Three Stages of Social Maturity

November 16th, 2010 by Matthew Rosenhaft Leave a reply »

We have had a series of meetings that highlight the need for those of us in the industry to provide context as to where companies are in the social maturity curve. For companies that are on the cutting edge, this is an easy conversation as they are comfortable with ambiguity and the speed of change.  For others, the experience is different.  Through our conversations,  we’ve  identified the Three Stages of Social Maturity:

Validation – For most companies in more mainstream and mature markets, it isn’t as easy to “place” themselves, so these companies are looking for validation that this is “right” for them

  • Are we early?  How involved is our market in social media?
  • We have a Facebook page, Twitter account, and a LinkedIn company page; now what?
  • How do we get started? What social tools do we need?
  • How does this relate to…. SEO/ PR/ Communications/ Lead Generation/ Web Content/ Blogging/ etc. etc. etc.
  • How do we manage our people? What should we be doing? We don’t have a policy, do we need one?
  • How do we use this to do lead generation/communications/PR/customer service/channel management/ employee engagement/ etc.?

Operationalization – For these organizations, they are beginning to see the value of the social media tactics, but now need to integrate a more strategic focus

  • We have been engaged in a social listening and reputation monitoring program for a while, how do we make this actionable?
  • We have X number of Facebook fans, successful campaigns, support community, internal collaboration, successful blogs – how do we justify the impact of these on the brand?
  • We have X number of social projects to manage, but they are tactical. How do we create a strategic plan?
  • We have Social CRM/ business intelligence/ social monitoring/ social marketing/ online community/ collaboration platform initiative(s) – How do they connect?
  • We have a social media committee or 25 volunteers or a social media person (Translation: we have not been able to justify a business value to sufficient to staff this full time)

Execution – These organizations have seen the value of their social initiatives, but now need to figure out how to integrate the value back into the core business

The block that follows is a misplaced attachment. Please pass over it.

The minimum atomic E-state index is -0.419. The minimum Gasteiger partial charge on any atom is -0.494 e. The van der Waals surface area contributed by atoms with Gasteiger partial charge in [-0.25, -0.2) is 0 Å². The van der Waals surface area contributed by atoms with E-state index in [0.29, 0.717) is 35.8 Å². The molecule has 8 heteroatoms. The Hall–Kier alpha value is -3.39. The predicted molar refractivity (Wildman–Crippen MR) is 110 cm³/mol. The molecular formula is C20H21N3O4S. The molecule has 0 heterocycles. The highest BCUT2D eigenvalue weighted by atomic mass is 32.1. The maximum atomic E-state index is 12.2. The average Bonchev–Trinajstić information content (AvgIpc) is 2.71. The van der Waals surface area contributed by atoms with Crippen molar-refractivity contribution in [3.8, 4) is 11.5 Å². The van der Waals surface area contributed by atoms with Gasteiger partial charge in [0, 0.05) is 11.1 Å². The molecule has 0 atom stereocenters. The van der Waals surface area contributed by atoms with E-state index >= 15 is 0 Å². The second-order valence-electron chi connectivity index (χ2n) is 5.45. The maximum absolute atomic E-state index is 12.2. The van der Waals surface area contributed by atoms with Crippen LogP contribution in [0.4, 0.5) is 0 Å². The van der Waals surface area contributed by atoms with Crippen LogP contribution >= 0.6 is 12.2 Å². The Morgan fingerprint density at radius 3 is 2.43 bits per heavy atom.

• Who should own the social media within our business? (Translation: we haven’t been able to figure out how this applies at the organizational level and we want a functional group to manage it)
  • How do we figure out how we are doing comparably? How do we benchmark this against the best practices, our competitors, our market?
  • How do you manage all of these projects across all of our divisions, business units, etc? We are a large company with a lot of different groups with different needs? (Translation: we don’t have our hands around how to apply this corporate wide with some type of management structure like the other areas of our business)
  • How do you get an ROI from social media? (Translation: we haven’t figured out how this creates a tangible business impact that we can point to significant organization value)
  • How do we figure out how to get ahead of our market and turn this into a competitive advantage? If we are going to invest, how do we manage to a return?
  • We don’t have a line item in the budget for social media (Hint: Is social the means or the end? If it is the means, then it should be integrated into existing business functions/projects/organizations)

You shouldn’t feel uncomfortable about where you are in these stages; on the contrary, you should feel relieved that you are not alone. Most companies are struggling with the social disruption as this is impacting every company and every market. We saw a similar challenge for companies in the mid-90’s in trying to web enable their business. It didn’t happen overnight and it was a long, arduous, twisty, and difficult process to transform their business to adapt to the new paradigm. If anything, the process needs to be developed in a staged, managed, and measured program that is fast enough to be competitive, but controlled sufficiently to enable the organization to keep up.

This isn’t a “build it and they will come” type of impact to business as the opportunity costs are very high right now (for some markets – supernova critical). There just isn’t enough talent trained in the strategic side of this to support all of the companies that are currently involved; more importantly, the ones planning on growing their social business initiatives. I would also contend that you probably need a little adult “supervision” in managing this process to prevent costly missteps and extended learning cycles. Of course, I am little biased as I have gone through these stages myself over the last few years and I have the scars to prove it. A little knowledge can go a long way with the right teams…

Matthew Rosenhaft

Matthew is a Social Marketing Executive and is co-founder of Social Gastronomy, LLC and the Social Executive Council. Prior to founding Social Gastronomy, Matthew has over 18 years’ experience as an executive in marketing, product management, and sales. Matthew has an extensive background in the SaaS Software, Social Media, Mobile, IT Services, and Telecom industries. He has prior entrepreneurial experience as a founder and executive in several early-stage venture-backed technology companies, as well as, holds several US patents for a mobile marketing technology. Matthew is a prominent blogger and regular industry speaker on social marketing and strategy topics. Matthew’s blog can be found at www.socialgastronomy.com/blog. For more information on Matthew, you can check out his LinkedIn profile at www.linkedin.com/in/rosenhaft or contact him directly at mrosenhaft@socialgastronomy.com.

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